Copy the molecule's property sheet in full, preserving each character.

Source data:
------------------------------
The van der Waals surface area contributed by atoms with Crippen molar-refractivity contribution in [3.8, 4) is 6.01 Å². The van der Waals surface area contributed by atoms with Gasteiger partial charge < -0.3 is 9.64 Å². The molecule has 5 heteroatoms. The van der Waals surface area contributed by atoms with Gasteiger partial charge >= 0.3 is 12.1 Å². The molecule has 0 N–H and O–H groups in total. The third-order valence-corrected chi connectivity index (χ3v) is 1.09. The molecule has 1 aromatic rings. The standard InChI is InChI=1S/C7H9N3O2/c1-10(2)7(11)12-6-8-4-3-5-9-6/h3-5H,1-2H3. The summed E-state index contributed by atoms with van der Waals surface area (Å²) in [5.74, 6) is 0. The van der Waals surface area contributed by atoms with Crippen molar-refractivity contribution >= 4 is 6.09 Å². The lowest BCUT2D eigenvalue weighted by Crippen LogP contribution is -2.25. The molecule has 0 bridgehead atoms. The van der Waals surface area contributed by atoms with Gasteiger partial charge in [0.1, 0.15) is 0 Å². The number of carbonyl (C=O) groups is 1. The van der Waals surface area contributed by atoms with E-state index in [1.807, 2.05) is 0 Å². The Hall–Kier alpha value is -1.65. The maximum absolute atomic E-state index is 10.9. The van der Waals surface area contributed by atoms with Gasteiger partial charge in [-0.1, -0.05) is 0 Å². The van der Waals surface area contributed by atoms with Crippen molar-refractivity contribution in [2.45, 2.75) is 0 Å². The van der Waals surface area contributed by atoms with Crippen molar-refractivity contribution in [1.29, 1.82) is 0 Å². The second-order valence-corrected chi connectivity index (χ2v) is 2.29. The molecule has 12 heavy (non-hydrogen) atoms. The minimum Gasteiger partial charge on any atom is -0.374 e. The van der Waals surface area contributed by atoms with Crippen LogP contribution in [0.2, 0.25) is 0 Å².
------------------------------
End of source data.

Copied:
The van der Waals surface area contributed by atoms with Crippen molar-refractivity contribution in [3.8, 4) is 6.01 Å². The van der Waals surface area contributed by atoms with Gasteiger partial charge < -0.3 is 9.64 Å². The molecule has 5 heteroatoms. The van der Waals surface area contributed by atoms with Gasteiger partial charge >= 0.3 is 12.1 Å². The molecule has 0 N–H and O–H groups in total. The third-order valence-corrected chi connectivity index (χ3v) is 1.09. The molecule has 1 aromatic rings. The standard InChI is InChI=1S/C7H9N3O2/c1-10(2)7(11)12-6-8-4-3-5-9-6/h3-5H,1-2H3. The summed E-state index contributed by atoms with van der Waals surface area (Å²) in [5.74, 6) is 0. The van der Waals surface area contributed by atoms with Crippen molar-refractivity contribution >= 4 is 6.09 Å². The lowest BCUT2D eigenvalue weighted by Crippen LogP contribution is -2.25. The molecule has 0 bridgehead atoms. The van der Waals surface area contributed by atoms with Gasteiger partial charge in [0.1, 0.15) is 0 Å². The number of carbonyl (C=O) groups is 1. The van der Waals surface area contributed by atoms with E-state index in [1.807, 2.05) is 0 Å². The Hall–Kier alpha value is -1.65. The maximum absolute atomic E-state index is 10.9. The van der Waals surface area contributed by atoms with Gasteiger partial charge in [-0.1, -0.05) is 0 Å². The van der Waals surface area contributed by atoms with Crippen molar-refractivity contribution in [2.45, 2.75) is 0 Å². The van der Waals surface area contributed by atoms with Crippen molar-refractivity contribution in [1.29, 1.82) is 0 Å². The second-order valence-corrected chi connectivity index (χ2v) is 2.29. The molecule has 12 heavy (non-hydrogen) atoms. The minimum Gasteiger partial charge on any atom is -0.374 e. The van der Waals surface area contributed by atoms with Crippen LogP contribution in [0.2, 0.25) is 0 Å².